Q&A: How Companies Are Using Drones for Security
We sat down with Jason Cansler, owner of UASidekick, LLC, which provides software for UAV pilots to maintain compliance with FAA requirements, to discuss the challenges and opportunities security organizations face when using drone technology.
Q: The use of drones and other unmanned systems in the security industry has been a hot topic over the past few years. How are drones affecting an organization’s approach to security?
A: There’s so much drones can do to augment security. They are being used to look at perimeters and conduct constant surveillance over large areas. Drones can also be sent out as a response mechanism before personnel can respond and conduct an initial site assessment, so people know what they’re getting into before they get there. It’ll take a little bit for people to get used to what they can do with drones, and when regulations loosen up, it will open up a whole other world in the security industry.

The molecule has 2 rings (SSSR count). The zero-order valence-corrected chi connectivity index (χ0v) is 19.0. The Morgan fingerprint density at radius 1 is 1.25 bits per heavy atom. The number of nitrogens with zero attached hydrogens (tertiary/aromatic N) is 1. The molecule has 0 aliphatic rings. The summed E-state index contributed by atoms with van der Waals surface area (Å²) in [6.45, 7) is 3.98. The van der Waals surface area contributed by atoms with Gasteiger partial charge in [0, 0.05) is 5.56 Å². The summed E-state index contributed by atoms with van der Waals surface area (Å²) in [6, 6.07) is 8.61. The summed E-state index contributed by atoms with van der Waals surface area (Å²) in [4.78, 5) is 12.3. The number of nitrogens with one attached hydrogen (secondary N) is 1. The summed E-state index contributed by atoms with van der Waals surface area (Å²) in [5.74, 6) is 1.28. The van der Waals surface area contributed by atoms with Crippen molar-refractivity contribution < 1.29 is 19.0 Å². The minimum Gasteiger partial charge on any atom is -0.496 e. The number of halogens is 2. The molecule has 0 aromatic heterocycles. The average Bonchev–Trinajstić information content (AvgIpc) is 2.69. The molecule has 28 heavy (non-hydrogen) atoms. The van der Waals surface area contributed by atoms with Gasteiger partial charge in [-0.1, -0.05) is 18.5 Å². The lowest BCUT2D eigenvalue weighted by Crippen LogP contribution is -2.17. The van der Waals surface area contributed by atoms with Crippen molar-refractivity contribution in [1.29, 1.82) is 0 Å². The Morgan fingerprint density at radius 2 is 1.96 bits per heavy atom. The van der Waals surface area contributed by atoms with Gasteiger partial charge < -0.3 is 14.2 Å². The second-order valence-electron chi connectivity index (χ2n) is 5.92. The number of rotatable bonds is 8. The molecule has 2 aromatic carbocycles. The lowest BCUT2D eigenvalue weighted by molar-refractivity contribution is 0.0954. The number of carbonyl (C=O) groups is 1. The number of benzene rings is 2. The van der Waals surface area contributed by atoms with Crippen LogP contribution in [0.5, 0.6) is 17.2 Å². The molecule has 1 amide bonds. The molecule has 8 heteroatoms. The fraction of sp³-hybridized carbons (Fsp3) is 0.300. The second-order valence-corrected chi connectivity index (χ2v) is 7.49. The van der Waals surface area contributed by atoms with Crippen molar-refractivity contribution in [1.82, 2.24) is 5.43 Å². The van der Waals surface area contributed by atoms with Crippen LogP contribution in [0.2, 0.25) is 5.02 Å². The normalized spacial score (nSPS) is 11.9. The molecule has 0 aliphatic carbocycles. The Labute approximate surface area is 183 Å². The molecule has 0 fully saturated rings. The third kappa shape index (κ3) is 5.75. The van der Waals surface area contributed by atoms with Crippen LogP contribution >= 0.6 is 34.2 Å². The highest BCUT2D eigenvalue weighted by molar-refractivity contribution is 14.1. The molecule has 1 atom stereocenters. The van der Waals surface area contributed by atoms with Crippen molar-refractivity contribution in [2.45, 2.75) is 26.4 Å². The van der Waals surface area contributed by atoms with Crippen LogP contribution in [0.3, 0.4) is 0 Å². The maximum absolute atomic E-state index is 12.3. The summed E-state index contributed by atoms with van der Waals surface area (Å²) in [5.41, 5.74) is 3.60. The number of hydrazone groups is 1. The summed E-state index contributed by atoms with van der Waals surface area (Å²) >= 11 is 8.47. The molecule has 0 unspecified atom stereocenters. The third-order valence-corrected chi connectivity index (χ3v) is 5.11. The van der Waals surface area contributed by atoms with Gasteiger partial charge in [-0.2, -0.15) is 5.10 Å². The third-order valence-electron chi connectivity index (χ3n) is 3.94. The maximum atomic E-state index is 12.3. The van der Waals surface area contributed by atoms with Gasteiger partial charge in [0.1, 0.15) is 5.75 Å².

Drones are getting smaller, and their battery and fuel sources are getting more efficient. You’re finding more drones with better camera systems and a smaller footprint. The key aspects that make people buy certain drones are flight time and payload capacity, but the best drone you have is the one you have with you.
Organizations also need to consider how to protect their assets from drones. This is another aspect to security that’s taking longer for people to understand the impact. And, policies need to be made so employees know what to do when they see a drone. Do they notify someone? Is there a ground sweep? Do they see if anything was dropped from the drone? Do you check rooftops for listening devices? Every company should have a drone policy, just like any other health or safety policy, whether you’re a school that would need to protect children, or a company with assets on their property, and especially jails and prison systems. Whether or not an organization has a drone program, they need drone policies.
Q: There are a lot of people in the security industry who are curious about the possibilities drones can provide as a physical security tool. Are you seeing an increase in the use of drones for security purposes?